Was Andrew Cuomo’s NY Fracking “Sacrifice Zone” Plan Hatched by NRDC?

Was Andrew Cuomo’s NY Fracking “Sacrifice Zone” Plan Hatched by NRDC? by Steve Horn, June 14, 2012, desmogblog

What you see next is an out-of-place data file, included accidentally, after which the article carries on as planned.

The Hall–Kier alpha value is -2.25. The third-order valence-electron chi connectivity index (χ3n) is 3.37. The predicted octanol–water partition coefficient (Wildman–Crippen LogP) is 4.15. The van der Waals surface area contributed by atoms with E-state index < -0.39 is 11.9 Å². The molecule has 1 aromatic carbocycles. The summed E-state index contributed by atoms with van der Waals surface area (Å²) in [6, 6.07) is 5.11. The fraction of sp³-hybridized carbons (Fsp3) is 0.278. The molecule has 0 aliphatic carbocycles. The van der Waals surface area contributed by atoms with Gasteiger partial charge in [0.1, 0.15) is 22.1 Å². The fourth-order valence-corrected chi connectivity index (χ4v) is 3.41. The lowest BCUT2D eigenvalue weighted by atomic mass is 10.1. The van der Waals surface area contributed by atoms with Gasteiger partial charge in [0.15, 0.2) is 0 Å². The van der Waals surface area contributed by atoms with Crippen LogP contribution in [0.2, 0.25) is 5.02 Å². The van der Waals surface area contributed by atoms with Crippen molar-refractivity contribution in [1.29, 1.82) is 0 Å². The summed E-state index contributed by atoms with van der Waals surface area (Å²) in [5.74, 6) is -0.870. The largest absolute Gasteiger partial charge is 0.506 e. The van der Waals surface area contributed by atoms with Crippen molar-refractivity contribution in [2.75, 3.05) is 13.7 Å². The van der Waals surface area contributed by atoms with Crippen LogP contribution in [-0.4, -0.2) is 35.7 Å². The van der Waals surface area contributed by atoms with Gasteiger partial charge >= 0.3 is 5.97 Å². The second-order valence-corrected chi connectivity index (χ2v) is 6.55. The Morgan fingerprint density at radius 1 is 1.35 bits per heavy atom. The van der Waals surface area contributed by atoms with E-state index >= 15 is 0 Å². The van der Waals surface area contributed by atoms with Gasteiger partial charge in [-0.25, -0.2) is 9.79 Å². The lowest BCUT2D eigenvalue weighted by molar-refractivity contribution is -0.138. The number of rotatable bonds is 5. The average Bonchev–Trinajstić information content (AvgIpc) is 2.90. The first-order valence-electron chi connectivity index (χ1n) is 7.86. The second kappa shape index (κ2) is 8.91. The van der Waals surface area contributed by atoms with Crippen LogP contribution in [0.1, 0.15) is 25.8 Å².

The New York Times reported yesterday, via an unidentified insider at the New York Department of Environmental Conservation (DEC), that Cuomo intends to “limit [shale gas] drilling to the deepest areas of the Marcellus Shale rock formation, at least for the next several years, in an effort to reduce the risk of groundwater contamination.” … These counties, it turns out, are not only “struggling,” as The Times describes them, but in destitute levels of poverty. Two of the counties up for grabs for fracking include Steuben and Chemung, which, according to New York Department of Labor statistics, have unemployment rates hovering around 10 percent, among the highest in the state. Support for dangerous industrial development is certainly much easier to garner during times of economic desperation. … In other words, it’s far easier to sell a rotten bill of goods (or in this case, contaminated water and air) to those mired in poverty. Is New York setting up to repeat this tragic cycle? Tom Wilber, author of the recently published book Under the Surface: Fracking, Fortunes, and the Fate of the Marcellus Shale and author of the blog Shale Gas Review, picked up on the fact that a “sacrifice zone”-type plan was originally hatched by the NRDC. He explained that this plan was described by the NRDC as one that could limit fracking in New York state to “geographically limited areas”: As part of that review, the NRDC memo asked regulators to consider a three-year demonstration project in several “geographically limited areas.” Depending on the outcome, the state could then decide whether to “advance further a broader HVHF (High Volume Hydraulic Fracturing) program.” The memo was signed by NRDC senior attorneys Eric Goldstein and Kate Sinding, and consultant Craig Michaels. … “Within five years, you’ll start to see these chemicals show up in the water system,” said Ramsay Adams, Executive Director of Catskill Mountainkeeper. Time will tell how the Cuomo administration actually proceeds, but the early indications are painting a dark picture of what may be in store for New York’s water and health.

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